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As the pandemic drags on, the workforce is facing a serious burnout crisis — and a growing perception that bosses are tuned out when it comes to employees’ mental health needs.
A study by the real estate platform Clever found that 41% of employees feel depleted because of work, yet just 17% believe their companies have made the mental health of employees a priority. More than one-third of 1,000 Americans surveyed said they’d experienced job stress so intense that it frequently impacted their personal lives.
While 40% of employees said working remotely helps with work-life balance, they continue to struggle keeping work from bleeding into their nights and weekends. Meanwhile, even as 60% of employees agreed that taking “mental health days” was important, the average worker last year left seven unused days of vacation on the table.
All told, some 41% of Americans report struggling with mental health issues during the pandemic, according to the Centers for Disease Control and Prevention, leading to a shortfall of treatment options for many.
And bad news for those who do seek outside help for their mental wellness: The pandemic has overwhelmed the healthcare system, including mental health providers, making it more difficult for many to find the professional help they require. In a survey of 1,800 psychologists by the American Psychological Association, 74% said they were seeing more people for anxiety disorders than before the pandemic, while 60% were seeing more patients for depression.
“Behavioral health providers of all types and levels have long been in short supply and this need has compounded during the pandemic,” said Jami Doucette, president of Premise Health. “There are not enough psychiatrists, clinical psychologists and licensed social workers to meet the demand that we are currently experiencing.”
Doucette noted that the current work-from-home trend — despite widely reported benefits like more freedom for employees and more cost savings for employers — has also had a negative impact in that it has led to an epidemic of loneliness, loss of social structure and pressure around balancing family and work responsibilities. Meanwhile, essential workers, including healthcare professionals and law enforcement, have faced those same concerns while also being on the frontlines of the pandemic.
Doucette said the result of all this could prove to be cataclysmic for employers, in that less access to mental health services could lead to lower levels of productivity and ultimately even greater expense for companies.
A survey of 1,200 employees and employers by the U.K.-based workplace mental health platform Unmind revealed that even when employers provide mental health support to their people in the form of more flexible work options and training, accompanying that is an expectation among bosses about higher productivity at the cost of employee well-being. It found that while 90% of employers said they were concerned about employee burnout as they acknowledged their people are working more, only 24% regularly review employee workloads and just 15% have increased paid time off.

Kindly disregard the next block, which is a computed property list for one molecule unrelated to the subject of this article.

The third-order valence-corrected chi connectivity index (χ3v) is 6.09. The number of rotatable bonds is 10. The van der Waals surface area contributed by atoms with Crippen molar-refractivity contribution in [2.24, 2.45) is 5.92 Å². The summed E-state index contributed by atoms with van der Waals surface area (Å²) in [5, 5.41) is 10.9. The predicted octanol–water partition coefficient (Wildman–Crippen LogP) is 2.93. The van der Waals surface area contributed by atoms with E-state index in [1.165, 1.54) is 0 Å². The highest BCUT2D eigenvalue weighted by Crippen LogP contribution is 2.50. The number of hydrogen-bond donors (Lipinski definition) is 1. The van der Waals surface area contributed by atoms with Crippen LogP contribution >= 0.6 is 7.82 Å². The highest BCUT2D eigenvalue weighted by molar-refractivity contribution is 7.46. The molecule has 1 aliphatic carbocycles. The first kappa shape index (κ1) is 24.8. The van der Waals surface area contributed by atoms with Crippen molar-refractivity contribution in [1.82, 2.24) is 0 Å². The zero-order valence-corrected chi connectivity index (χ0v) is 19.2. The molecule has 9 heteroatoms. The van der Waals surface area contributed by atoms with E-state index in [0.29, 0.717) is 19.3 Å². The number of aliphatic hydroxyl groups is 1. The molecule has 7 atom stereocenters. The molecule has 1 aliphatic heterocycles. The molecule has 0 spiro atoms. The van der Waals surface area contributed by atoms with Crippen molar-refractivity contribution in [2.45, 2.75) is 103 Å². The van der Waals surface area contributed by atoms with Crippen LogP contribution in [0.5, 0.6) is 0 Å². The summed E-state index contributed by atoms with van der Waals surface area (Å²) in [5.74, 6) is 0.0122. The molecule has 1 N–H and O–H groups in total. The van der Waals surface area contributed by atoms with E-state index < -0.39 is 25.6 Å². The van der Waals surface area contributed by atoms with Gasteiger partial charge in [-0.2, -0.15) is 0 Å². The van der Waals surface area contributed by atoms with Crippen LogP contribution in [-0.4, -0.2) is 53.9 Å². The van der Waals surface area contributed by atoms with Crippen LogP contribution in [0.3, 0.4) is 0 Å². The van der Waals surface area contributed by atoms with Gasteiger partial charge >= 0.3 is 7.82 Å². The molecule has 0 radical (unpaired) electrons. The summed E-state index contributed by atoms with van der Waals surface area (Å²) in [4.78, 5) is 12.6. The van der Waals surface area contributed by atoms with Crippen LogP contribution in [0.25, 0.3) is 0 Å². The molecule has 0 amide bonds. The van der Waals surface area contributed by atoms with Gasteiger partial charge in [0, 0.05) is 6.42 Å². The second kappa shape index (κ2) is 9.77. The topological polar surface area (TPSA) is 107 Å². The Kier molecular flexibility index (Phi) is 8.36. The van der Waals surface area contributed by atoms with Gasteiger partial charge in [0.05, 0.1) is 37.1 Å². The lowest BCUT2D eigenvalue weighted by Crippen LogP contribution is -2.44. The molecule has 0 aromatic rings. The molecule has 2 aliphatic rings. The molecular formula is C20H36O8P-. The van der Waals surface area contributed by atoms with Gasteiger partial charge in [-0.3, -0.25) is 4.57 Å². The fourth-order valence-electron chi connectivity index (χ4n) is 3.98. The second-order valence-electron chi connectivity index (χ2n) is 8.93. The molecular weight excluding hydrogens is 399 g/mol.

A breakdown in communication between bosses and employees is making the situation even worse. One in three employees reported having fewer conversations with their managers about their mental health than before the pandemic, the survey found.
“Now more than ever, it’s important for employers to take a proactive approach to supporting the mental well-being of their workforces,” said Heather Bolton, head of psychology at Unmind. Employers who fail to do so, she added, risk ending up with a disengaged workforce that is stressed out, burned out and ultimately underperforming.
Some business leaders are bucking the trend, instituting policies that ensure the mental well-being of their people even as mental health providers are overextended and often unavailable.
San Diego-based Power Digital Marketing has introduced a range of services to employees aimed at improving their mental wellness, including “mental health days,” a 24/7 support line with partner ADP, a platform employees are required to use to check in every week to ensure their well-being and to get them help when they need it, and “safe spaces” that let employees openly discuss things impacting their well-being.
“It’s important to consider that each one of your team members is not just an employee — they are a whole person,” said Power Digital Marketing founder and CEO Grayson Lafrenz. “As a company, we want our employees to be their best whole person.”
The Atlanta ad agency Dagger has also made mental wellness a top priority. CEO Mike Popowski regularly has candid conversations across the company about topics like work optimization, benefits of remote working and the importance of human connections, all of which stand to impact the mental health of his people. But at Dagger, employee well-being is more than just talk. The agency also gives each of its staffers unlimited paid time off and half-days every Friday, plus the office shuts down one day each month, in addition to regularly scheduled holidays, to ensure employees have enough time away from work.